PSNI chief George Hamilton to be quizzed over Billy Wright banner

A new banner glorifying former LVF leader Billy Wright has been put up at Eastvale Avenue in Dungannon. Picture by Mal McCann.
Connla Young

Chief constable George Hamilton is set to be questioned over the PSNI’s failure to remove a banner gloating about the murders of four Catholic men in Co Tyrone.

SDLP policing board member Nichola Mallon last night said she intends to raise the issue with him in the coming weeks.

The development comes after the controversial banner, which was put up on a lamppost in the Eastvale Avenue area of Dungannon earlier this month, was replaced yesterday morning.

The Irish News understands the original banner, which glorified former UVF boss and LVF founder Billy Wright, was damaged during an attempt to remove it yesterday.

It has been claimed that a man used a Stanley knife to slice the controversial banner in half.

The original banner included an image of Wright and read: “In proud memory of Brigadier Billy Wright" and carried the quote 'I would look back and say Cappagh was probably my best.'

This is believed to be a reference to the UVF murder of three IRA men, Dwayne O’Donnell (17), Malcolm Nugent (20) and John Quinn (23), who along with civilian Thomas Armstrong, died during a gun attack at Boyle’s Bar in Cappagh in 1991.

It has now been replaced by a new banner which shows Wright standing in front of Drumcree Church in Portadown and bears the words “In proud memory, Billy Wright, a true son of Ulster.”

There is no reference to the Cappagh killings on the new banner although it does carry a quote from the dead loyalist.

Several LVF flags have been put up in the area while a plaque dedicated to the loyalist leader, who was responsible for dozens of sectarian murders during the Troubles, is fixed to a nearby gable wall.

Wright is believed to have played a central role in the Cappagh killings, which relatives believe involved collusion.

A Relatives For Justice report published earlier this year claimed that four UDR men were later questioned about the murders.

Nationalists have reacted angrily this week after Dungannon based PSNI inspector Keith Jamieson said police "must attempt to achieve a balance between the rights of one community over another" after the force was criticised by the Briege O’Donnell, the mother of murder victim Dwayne O’Donnell.

The senior officer also said the banner will be offensive to some but not to others.

Mrs O’Donnell said the wording on the banner was offensive.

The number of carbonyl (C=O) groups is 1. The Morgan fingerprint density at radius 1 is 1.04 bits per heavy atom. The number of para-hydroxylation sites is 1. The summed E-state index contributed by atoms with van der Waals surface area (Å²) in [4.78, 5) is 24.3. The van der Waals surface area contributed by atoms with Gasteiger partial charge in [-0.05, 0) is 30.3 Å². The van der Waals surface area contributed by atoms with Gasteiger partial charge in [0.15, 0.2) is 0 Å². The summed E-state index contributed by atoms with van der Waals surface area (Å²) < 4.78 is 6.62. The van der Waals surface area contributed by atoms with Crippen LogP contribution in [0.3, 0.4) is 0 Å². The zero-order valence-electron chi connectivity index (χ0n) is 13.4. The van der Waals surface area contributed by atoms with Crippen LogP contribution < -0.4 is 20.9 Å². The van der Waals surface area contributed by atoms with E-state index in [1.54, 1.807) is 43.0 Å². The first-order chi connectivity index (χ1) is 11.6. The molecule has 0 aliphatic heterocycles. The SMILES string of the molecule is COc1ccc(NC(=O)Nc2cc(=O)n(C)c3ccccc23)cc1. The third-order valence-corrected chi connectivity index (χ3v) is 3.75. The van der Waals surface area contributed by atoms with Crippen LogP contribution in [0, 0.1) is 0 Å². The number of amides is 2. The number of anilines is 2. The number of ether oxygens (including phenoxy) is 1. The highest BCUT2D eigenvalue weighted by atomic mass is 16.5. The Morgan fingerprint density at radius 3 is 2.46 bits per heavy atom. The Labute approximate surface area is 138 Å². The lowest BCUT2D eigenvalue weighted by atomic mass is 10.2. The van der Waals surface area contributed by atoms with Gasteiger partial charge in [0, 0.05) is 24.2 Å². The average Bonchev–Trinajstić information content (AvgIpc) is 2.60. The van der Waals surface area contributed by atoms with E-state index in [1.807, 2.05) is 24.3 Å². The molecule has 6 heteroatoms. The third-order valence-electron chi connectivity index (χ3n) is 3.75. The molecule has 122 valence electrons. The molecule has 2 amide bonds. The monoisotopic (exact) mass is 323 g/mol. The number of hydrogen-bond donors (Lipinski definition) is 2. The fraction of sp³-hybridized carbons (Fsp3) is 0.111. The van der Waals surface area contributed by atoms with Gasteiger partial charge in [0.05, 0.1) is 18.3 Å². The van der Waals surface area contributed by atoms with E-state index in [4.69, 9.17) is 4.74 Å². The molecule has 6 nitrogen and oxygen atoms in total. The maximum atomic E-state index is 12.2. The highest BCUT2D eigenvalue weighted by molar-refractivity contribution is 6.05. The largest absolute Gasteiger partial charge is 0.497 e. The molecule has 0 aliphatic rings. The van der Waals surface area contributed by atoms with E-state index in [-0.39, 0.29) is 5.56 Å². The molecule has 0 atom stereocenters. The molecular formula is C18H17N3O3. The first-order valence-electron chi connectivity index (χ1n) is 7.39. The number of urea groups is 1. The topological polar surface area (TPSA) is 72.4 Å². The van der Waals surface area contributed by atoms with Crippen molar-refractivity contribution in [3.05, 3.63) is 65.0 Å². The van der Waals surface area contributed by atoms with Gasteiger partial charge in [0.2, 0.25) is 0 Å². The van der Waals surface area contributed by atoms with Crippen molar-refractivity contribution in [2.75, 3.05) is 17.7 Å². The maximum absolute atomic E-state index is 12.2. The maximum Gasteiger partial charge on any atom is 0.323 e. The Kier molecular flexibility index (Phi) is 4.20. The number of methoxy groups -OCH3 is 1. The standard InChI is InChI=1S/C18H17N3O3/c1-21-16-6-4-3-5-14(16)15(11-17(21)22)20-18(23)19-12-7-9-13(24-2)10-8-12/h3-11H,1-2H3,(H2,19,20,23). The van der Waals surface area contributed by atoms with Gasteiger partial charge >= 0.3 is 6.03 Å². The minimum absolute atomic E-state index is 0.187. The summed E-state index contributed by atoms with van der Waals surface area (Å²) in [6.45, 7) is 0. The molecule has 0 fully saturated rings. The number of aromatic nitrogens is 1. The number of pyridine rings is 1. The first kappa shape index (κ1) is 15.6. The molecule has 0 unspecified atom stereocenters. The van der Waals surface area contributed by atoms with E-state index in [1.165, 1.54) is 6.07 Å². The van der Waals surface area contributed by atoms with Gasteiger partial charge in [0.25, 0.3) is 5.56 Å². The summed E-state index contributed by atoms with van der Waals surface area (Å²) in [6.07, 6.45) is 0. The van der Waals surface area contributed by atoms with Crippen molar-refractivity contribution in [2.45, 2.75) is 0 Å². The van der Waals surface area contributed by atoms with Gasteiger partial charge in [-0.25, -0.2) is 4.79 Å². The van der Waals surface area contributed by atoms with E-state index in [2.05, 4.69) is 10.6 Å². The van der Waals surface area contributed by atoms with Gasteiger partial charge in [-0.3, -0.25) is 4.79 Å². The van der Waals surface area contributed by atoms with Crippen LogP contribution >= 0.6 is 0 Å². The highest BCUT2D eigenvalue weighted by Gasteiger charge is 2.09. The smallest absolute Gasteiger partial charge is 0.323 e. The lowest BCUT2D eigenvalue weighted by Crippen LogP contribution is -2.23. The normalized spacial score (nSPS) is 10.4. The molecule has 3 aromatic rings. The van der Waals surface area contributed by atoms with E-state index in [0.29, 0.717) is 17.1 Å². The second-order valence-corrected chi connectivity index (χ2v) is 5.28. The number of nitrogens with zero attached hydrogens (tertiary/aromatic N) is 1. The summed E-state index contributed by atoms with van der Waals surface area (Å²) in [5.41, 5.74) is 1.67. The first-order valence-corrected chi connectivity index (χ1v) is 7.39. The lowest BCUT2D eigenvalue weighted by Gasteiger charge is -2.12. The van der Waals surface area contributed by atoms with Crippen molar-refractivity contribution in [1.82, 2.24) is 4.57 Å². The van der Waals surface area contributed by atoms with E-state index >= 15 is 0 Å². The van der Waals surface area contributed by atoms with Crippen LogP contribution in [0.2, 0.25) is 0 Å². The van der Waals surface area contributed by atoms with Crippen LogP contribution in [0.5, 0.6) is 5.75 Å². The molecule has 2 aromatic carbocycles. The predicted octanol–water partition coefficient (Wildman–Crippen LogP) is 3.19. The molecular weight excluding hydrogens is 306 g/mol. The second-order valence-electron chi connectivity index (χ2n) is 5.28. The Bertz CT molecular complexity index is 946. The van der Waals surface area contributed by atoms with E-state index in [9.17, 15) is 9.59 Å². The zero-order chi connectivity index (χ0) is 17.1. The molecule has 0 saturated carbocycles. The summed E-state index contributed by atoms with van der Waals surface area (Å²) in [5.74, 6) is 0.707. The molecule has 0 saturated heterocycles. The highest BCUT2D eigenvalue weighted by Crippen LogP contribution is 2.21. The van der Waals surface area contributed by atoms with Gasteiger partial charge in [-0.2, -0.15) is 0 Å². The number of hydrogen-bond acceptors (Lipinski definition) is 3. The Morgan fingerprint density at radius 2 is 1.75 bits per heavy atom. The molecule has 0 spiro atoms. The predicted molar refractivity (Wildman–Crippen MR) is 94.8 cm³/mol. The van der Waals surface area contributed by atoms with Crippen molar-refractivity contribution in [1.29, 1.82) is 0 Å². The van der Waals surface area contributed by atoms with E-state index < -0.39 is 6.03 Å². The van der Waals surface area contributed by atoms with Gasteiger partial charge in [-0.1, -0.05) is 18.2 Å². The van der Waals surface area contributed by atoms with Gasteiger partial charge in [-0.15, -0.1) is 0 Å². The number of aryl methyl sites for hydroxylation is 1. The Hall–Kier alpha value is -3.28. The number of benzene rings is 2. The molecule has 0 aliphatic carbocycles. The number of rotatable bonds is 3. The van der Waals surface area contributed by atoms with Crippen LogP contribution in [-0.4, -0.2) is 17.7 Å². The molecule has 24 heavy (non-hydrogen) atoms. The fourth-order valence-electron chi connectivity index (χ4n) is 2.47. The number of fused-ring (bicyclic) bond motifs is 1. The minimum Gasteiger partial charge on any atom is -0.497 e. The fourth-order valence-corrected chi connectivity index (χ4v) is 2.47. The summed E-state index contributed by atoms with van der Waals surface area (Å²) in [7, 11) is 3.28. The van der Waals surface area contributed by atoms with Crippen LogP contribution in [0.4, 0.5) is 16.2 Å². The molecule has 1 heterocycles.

“If it were a poster of Billy Wright, there wouldn’t be an issue, it’s the quote that accompanies the poster glorifying the killing of people,” she said.

SDLP Policing Board member Nichola Mallon last night said “there is no grey area”.

“It clearly glorifies and celebrates murder and is offensive, not least to the victims' families,” she said.

“And many people will find this police response, talking about the need to balance the rights of those who erected it with the rights of the victims and other law abiding citizens, offensive.”

The SDLP assembly member said Mr Hamilton has “questions to answer”.

“He needs to clarify what right anyone has to erect a poster of this nature and whether this response is PSNI policy,” she said.

Mid Ulster MLA Patsy McGlone has branded the police attitude to the banner as “disgraceful” and called on inspector Jamieson to withdraw his remarks.

He said he reported the poster to a PSNI as “incitement to hatred” two weeks ago.

The PSNI was asked last night if Inspector Jamieson intended to withdraw his remarks and if the incident was being treated as a hate crime.

In response Superintendent Mike Baird said: "We are working with the local community and representatives to resolve this matter."

Sinn Féin assembly member Linda Dillon said she will be meeting with the PSNI.

“The erection of a poster with the image of Billy Wright and a quote mocking the death of four local men in Cappagh has caused concern amongst the local community,” she said.

“The message from the image is clearly offensive and has caused hurt to the families of those who were murdered.”

Alliance Justice spokesperson Trevor Lunn MLA said the PSNI “certainly has questions to answer over this matter”.

“There is nothing to balance in this case murder is wrong and we must all unite to reject the likes of this banner and other murals or similar memorials if we are to build a safe and inclusive society for everyone in Northern Ireland,” he said.

A spokesman for the UUP declined to directly comment on the content of the banner.

“We do not celebrate any Troubles related death as we believe nobody needed to die to get us to where we are today,” he said.

“This banner is yet another example of the need to deal with the past.”

No-one from the DUP was available for comment.

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